One of tropical storm Irene’s biggest body blows was to trails and infrastructure in the High Peaks backcountry. The storm blew out dams at Marcy Dam and Duck Hole.
No decision has been made yet about replacing the Marcy Dam structure, but DEC officials told the Adirondack Explorer on Wednesday that Duck Hole won’t be replaced.
DEC spokeswoman Lisa King said today that the department has no plans to repair the dam.
“At this time, DEC does not anticipate the repair or replacement of the Duck Hole dam in the High Peaks Wilderness Area,” she told the Explorer in an e-mail. “By leaving it as is, the affected backcountry in this area can return to a more natural state. This is in keeping with DEC’s responsibilities for care, custody and control of Forest Preserve lands under the state constitution.”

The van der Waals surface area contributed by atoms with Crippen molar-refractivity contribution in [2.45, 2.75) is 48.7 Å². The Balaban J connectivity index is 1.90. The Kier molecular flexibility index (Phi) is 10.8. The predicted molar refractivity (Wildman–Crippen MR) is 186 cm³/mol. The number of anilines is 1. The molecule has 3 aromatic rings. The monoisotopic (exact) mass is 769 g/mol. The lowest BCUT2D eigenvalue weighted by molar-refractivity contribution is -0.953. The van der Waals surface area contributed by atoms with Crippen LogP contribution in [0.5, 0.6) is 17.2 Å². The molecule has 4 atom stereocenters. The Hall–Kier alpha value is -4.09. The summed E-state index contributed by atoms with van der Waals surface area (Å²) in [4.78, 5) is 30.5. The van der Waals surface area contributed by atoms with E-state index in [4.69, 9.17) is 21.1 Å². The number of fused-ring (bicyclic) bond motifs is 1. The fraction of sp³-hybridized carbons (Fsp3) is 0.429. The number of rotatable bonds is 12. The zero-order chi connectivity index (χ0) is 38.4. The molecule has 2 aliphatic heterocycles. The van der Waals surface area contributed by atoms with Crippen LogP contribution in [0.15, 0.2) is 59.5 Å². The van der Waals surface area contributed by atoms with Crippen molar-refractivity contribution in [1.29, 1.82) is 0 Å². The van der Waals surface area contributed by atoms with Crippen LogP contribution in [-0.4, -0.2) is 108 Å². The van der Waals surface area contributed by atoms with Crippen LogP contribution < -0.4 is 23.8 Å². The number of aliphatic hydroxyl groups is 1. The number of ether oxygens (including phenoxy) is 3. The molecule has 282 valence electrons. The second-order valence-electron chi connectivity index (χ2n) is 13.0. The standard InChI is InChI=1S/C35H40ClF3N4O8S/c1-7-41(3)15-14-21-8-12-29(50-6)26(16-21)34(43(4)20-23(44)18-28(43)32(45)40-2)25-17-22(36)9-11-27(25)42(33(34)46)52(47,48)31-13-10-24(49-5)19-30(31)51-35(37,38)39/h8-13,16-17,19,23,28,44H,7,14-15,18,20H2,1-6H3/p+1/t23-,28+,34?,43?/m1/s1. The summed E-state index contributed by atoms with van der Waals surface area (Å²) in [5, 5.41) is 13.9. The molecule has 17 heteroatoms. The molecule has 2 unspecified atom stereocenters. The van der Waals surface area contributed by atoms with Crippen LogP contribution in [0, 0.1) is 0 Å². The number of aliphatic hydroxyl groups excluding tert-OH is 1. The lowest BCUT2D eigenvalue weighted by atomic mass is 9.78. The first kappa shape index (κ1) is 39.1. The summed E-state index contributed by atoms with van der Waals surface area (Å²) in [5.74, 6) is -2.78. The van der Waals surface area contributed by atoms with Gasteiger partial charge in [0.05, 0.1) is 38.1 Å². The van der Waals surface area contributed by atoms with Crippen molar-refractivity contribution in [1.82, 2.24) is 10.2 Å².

The department’s guidelines for dams in the Forest Preserve favor removing dams in Wilderness Areas “when they become unsafe or are otherwise in need of replacement, reconstruction and/or rehabilitation.” Nonetheless, such dams may be rehabilitated to preserve fish and wildlife habitat, protect scenic vistas, or maintain a waterway’s navigability, among other purposes.
Spokesmen for the environmental groups Adirondack Council and Adirondack Wild said they opposed rebuilding the dam.
“It’s deep in the wilderness,” remarked David Gibson of Adirondack Wild. “It’s just as much a wilderness experience after Irene as it was before Irene.”
So what do you think? A good think to leave the spot in its wild state, as shaped by Irene? Or is the loss of an iconic backcountry pond unacceptable?